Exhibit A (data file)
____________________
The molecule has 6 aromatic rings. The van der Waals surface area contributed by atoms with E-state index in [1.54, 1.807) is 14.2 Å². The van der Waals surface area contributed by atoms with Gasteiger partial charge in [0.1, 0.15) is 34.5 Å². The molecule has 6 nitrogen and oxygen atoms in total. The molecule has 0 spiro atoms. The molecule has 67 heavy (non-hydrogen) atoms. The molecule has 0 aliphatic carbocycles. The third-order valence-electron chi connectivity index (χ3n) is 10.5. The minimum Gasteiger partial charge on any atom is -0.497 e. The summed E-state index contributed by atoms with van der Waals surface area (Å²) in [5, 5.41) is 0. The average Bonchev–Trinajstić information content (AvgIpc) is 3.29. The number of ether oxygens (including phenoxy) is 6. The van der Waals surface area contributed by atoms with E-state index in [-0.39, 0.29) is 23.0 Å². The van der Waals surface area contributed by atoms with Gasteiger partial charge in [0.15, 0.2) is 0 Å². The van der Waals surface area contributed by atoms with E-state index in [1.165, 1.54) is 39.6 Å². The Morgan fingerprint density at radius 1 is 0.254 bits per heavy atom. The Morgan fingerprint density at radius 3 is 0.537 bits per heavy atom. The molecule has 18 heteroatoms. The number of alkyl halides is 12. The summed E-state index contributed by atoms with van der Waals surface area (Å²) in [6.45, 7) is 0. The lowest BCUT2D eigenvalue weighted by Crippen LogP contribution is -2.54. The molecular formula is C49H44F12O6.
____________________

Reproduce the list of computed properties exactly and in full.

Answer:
The molecule has 6 aromatic rings. The van der Waals surface area contributed by atoms with E-state index in [1.54, 1.807) is 14.2 Å². The van der Waals surface area contributed by atoms with Gasteiger partial charge in [0.1, 0.15) is 34.5 Å². The molecule has 6 nitrogen and oxygen atoms in total. The molecule has 0 spiro atoms. The molecule has 67 heavy (non-hydrogen) atoms. The molecule has 0 aliphatic carbocycles. The third-order valence-electron chi connectivity index (χ3n) is 10.5. The minimum Gasteiger partial charge on any atom is -0.497 e. The summed E-state index contributed by atoms with van der Waals surface area (Å²) in [5, 5.41) is 0. The average Bonchev–Trinajstić information content (AvgIpc) is 3.29. The number of ether oxygens (including phenoxy) is 6. The van der Waals surface area contributed by atoms with E-state index in [-0.39, 0.29) is 23.0 Å². The van der Waals surface area contributed by atoms with Gasteiger partial charge in [0.15, 0.2) is 0 Å². The van der Waals surface area contributed by atoms with E-state index in [1.165, 1.54) is 39.6 Å². The Morgan fingerprint density at radius 1 is 0.254 bits per heavy atom. The Morgan fingerprint density at radius 3 is 0.537 bits per heavy atom. The molecule has 18 heteroatoms. The number of alkyl halides is 12. The summed E-state index contributed by atoms with van der Waals surface area (Å²) in [6.45, 7) is 0. The lowest BCUT2D eigenvalue weighted by Crippen LogP contribution is -2.54. The molecular formula is C49H44F12O6.